Pat Cartier (Hillsdale College Ath­letics | Courtesy)

Pat Cartier is a sophomore on the men’s bas­ketball team from Brook­field, Wis­consin.

What did the recruitment process look like when you came to Hillsdale?

I first got recruited through a con­nection of my high school coach at Michigan Tech. A lot of times when one school recruits you, then the other schools in that con­ference will look at you. I just talked to the coaches, really liked them, and came on a visit and picked Hillsdale.

What stood out the most about Hillsdale com­pared to other schools?

The family atmos­phere. A lot of the other schools talk about the family but at Hillsdale I could really feel it. Espe­cially with a lot of the players, you could tell they were a close team, and the coaches really cared as well.”

What are you studying and what are you hoping to do in the future?

“I’m studying psy­chology right now with a minor in general business. I’m looking at some­thing that has to with coun­seling, and some­thing with kids also. Maybe kids coun­seling? Maybe a school coun­seling?  

Why coun­seling and kids?

i just really like being with kids and I worked at a summer camp the last two years — a day camp — and that’s been pretty enjoyable for me. And with psy­chology, I feel like can help people solve their problems, and it’s just really inter­esting learning how people think.”

How it is bal­ancing sports and school at the same time

“It hasn’t been too bad. Obvi­ously it’s was tough missing class and every­thing, espe­cially if there’s an exam, but we def­i­nitely have enough time to to do homework and stuff, but I’ve had to work on my time man­agement. I’ve gotten used to it.

How would you describe the atmos­phere on your team?

Def­i­nitely really close. It’s a lot of fun, I think we have our fun just in the locker room and stuff, but we can def­i­nitely bubble down and get things done when we need to. It’s a close-knit family. Family is the word I would use to describe it.

What role did the team play in helping you adjust as a freshman?

My team­mates and coaches did a great job helping me out when I came out. All my team­mates were offering to help me with classes and pro­fessors to take. And, coaches helped me with sched­uling, and getting used to the offense. Obvi­ously you kind of get a wakeup call coming to college bas­ketball, everyone’s bigger and stronger, and you have it get used to that. It’s hard some­times but def­i­nitely for the better. The coaches do a good job of wel­coming you into the family, as do the players.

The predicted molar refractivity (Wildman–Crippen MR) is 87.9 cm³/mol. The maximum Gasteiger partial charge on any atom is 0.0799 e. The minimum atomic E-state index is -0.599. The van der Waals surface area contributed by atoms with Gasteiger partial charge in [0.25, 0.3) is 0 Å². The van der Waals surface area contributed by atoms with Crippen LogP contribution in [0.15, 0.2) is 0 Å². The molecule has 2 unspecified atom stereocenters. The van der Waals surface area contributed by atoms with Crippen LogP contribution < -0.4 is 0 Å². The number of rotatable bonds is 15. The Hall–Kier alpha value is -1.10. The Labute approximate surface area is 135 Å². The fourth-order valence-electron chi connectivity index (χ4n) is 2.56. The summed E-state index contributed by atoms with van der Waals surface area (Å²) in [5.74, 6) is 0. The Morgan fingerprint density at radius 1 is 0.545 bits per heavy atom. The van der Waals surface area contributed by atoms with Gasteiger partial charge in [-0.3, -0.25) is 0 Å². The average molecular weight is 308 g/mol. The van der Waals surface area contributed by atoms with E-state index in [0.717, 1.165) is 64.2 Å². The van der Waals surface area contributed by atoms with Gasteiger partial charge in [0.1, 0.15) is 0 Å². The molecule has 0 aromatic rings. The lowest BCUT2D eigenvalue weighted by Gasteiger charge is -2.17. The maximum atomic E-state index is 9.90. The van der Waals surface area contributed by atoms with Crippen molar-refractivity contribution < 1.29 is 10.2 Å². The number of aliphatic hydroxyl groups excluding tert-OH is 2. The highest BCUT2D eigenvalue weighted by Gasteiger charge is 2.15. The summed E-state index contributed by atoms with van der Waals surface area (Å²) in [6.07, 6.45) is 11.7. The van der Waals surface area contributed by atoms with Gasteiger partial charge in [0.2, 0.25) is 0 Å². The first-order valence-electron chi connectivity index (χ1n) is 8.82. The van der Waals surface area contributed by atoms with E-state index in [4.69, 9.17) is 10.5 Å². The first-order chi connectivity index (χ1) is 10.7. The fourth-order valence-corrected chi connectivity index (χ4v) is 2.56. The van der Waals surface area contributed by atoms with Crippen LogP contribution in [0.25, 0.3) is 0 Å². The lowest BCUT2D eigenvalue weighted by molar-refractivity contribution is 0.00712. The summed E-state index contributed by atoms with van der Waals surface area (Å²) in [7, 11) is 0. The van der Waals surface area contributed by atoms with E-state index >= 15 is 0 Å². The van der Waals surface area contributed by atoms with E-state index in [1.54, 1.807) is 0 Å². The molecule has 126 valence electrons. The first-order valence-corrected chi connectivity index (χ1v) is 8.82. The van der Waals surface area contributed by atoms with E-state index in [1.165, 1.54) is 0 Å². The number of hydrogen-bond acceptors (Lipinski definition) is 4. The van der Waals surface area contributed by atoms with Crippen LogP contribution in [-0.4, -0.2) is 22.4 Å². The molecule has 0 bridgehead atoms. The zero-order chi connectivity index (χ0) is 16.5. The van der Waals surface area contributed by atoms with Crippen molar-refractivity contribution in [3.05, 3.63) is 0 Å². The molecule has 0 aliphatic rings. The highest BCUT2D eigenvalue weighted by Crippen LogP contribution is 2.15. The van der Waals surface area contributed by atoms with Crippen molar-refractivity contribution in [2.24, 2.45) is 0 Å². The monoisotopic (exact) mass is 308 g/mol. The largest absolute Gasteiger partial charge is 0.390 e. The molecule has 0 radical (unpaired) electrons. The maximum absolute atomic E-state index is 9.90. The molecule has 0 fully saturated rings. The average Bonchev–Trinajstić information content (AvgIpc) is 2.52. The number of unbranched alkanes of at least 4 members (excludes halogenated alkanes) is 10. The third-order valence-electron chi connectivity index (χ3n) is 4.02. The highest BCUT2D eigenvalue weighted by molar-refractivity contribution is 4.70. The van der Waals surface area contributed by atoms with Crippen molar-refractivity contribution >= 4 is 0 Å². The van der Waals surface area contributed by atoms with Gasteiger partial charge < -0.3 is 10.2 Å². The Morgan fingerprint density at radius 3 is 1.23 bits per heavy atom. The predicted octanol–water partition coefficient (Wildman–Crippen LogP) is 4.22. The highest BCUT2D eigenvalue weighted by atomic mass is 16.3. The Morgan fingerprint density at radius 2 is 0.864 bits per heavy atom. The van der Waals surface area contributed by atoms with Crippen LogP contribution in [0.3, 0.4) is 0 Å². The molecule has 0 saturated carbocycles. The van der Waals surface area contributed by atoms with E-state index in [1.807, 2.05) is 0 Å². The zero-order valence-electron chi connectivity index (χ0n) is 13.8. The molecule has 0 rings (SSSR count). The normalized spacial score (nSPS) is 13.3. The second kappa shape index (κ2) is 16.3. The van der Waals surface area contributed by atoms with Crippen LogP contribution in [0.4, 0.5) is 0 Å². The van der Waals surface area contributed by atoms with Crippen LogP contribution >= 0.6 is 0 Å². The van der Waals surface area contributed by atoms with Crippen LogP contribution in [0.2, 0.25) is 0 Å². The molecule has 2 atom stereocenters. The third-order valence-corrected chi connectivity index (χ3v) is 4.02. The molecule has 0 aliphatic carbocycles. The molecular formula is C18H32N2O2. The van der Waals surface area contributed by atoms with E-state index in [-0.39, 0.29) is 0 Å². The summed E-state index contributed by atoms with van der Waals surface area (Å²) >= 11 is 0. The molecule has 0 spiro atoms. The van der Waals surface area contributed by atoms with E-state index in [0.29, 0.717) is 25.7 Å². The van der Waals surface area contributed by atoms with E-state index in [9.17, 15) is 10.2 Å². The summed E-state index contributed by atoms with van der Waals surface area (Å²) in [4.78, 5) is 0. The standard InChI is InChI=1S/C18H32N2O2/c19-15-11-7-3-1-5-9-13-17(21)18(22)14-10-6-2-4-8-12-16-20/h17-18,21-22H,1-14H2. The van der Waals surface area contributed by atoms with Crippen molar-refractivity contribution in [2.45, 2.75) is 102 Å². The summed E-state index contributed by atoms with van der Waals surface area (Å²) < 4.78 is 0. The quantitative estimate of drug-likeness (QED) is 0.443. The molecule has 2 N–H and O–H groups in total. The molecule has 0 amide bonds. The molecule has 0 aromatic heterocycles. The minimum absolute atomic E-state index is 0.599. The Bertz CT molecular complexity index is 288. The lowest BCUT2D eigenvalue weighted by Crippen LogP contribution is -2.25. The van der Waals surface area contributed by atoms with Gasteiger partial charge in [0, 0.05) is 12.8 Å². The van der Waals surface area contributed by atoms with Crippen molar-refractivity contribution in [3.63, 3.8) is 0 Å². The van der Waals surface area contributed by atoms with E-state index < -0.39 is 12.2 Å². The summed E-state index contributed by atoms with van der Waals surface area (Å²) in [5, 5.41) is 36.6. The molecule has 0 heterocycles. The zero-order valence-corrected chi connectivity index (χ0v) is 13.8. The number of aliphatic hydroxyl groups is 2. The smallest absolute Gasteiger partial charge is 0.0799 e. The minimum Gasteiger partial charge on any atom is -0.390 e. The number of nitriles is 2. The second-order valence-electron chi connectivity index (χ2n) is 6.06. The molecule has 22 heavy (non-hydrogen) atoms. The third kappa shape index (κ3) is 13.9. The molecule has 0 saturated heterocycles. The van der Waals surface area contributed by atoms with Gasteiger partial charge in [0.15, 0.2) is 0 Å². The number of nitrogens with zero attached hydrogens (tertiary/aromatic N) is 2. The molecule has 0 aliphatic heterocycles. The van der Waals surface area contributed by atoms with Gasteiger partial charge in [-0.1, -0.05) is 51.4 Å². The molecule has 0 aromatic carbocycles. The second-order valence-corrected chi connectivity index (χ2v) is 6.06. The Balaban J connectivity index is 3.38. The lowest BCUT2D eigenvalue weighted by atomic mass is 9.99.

Why did you decide to red­shirt last year?

Two returning seniors last year were my position, and a couple guys on the bench also. I wasn’t going to play as much, so it was better for me because that fifth year playing com­pared to that first year not playing  would way out­weigh that, and it was also an extra year to space out classes, take some more of them, and spend more time with my buddies. Now it’s my first years of playing.

What were you able to do because you red­shirted?

It really helped me get phys­i­cally accus­tomed to the game, and men­tally, and just getting used to the offense, which is a big thing. Pretty com­pli­cated I’d say. It was also getting used to the guys, and just college bas­ketball in general.”

Who are some of your biggest role models?

“My twin brother is a big role model of mine, and I just really look up to him, as a leader and how he goes about things. He’s a really humble guy. He’s someone I really try to model after, and my parents, obvi­ously, and the uncon­di­tional love they give me, not only in bas­ketball but in every­thing in my life, and their work ethics also. That’s for all three of them.

Do you have any rituals or things you do before you play a game?

For every home game we go to Finish Line. I always get the same meal, French toast. Me and one of other guys in my grade, Peter Kalthoff, we do a stretching routine beforehand. It kind of gets us in the zone.”

What do you hope you walk away with after playing bas­ketball here at Hillsdale?

“Sports teaches a lot of life lessons, and espe­cially with bas­ketball, nothing is just given to you, you just have to earn it, and also a work ethic. For every­thing in life, you have to work for it. And, also the ability to work with others. In the past, the most when we’ve struggled as a team is is guys go off and try to do their own thing. But when we are working together as a tam, that’s when we are at our best, and listen to our coaches.

What is your rela­tionship like with your coaches?

I couldn’t ask for a better coach. Coach Tharp does a good job of bal­ancing and building per­sonal rela­tion­ships and also being hard on you when he needs to be in practice. He has a huge passion to win at the D2 level, but he really cares about us at a per­sonal level. And the assistant coaches are really good with bas­ketball smarts but also being there for us when we need it. They know the game really well, but then are there to help us with classes and things like that.